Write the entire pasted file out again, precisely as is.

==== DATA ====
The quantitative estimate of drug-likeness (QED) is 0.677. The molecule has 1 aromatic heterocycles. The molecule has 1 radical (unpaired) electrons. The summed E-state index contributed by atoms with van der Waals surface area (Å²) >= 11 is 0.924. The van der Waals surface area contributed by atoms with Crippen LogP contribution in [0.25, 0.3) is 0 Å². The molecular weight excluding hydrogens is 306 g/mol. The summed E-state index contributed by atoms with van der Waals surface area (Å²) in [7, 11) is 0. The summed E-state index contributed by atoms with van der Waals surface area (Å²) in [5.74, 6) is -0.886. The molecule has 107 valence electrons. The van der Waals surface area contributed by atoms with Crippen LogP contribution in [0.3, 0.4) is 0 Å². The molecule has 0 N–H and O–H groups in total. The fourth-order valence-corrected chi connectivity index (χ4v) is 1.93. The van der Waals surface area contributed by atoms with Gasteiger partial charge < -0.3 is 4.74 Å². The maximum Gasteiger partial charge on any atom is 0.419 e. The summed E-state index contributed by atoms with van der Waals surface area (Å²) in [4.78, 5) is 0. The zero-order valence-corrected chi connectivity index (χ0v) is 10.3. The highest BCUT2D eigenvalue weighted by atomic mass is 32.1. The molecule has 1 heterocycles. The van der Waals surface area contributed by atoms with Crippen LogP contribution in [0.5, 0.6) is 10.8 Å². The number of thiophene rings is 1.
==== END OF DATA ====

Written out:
The quantitative estimate of drug-likeness (QED) is 0.677. The molecule has 1 aromatic heterocycles. The molecule has 1 radical (unpaired) electrons. The summed E-state index contributed by atoms with van der Waals surface area (Å²) >= 11 is 0.924. The van der Waals surface area contributed by atoms with Crippen LogP contribution in [0.25, 0.3) is 0 Å². The molecular weight excluding hydrogens is 306 g/mol. The summed E-state index contributed by atoms with van der Waals surface area (Å²) in [7, 11) is 0. The summed E-state index contributed by atoms with van der Waals surface area (Å²) in [5.74, 6) is -0.886. The molecule has 107 valence electrons. The van der Waals surface area contributed by atoms with Crippen LogP contribution in [0.3, 0.4) is 0 Å². The molecule has 0 N–H and O–H groups in total. The fourth-order valence-corrected chi connectivity index (χ4v) is 1.93. The van der Waals surface area contributed by atoms with Gasteiger partial charge < -0.3 is 4.74 Å². The maximum Gasteiger partial charge on any atom is 0.419 e. The summed E-state index contributed by atoms with van der Waals surface area (Å²) in [4.78, 5) is 0. The zero-order valence-corrected chi connectivity index (χ0v) is 10.3. The highest BCUT2D eigenvalue weighted by atomic mass is 32.1. The molecule has 1 heterocycles. The van der Waals surface area contributed by atoms with Crippen LogP contribution in [0.5, 0.6) is 10.8 Å². The number of thiophene rings is 1.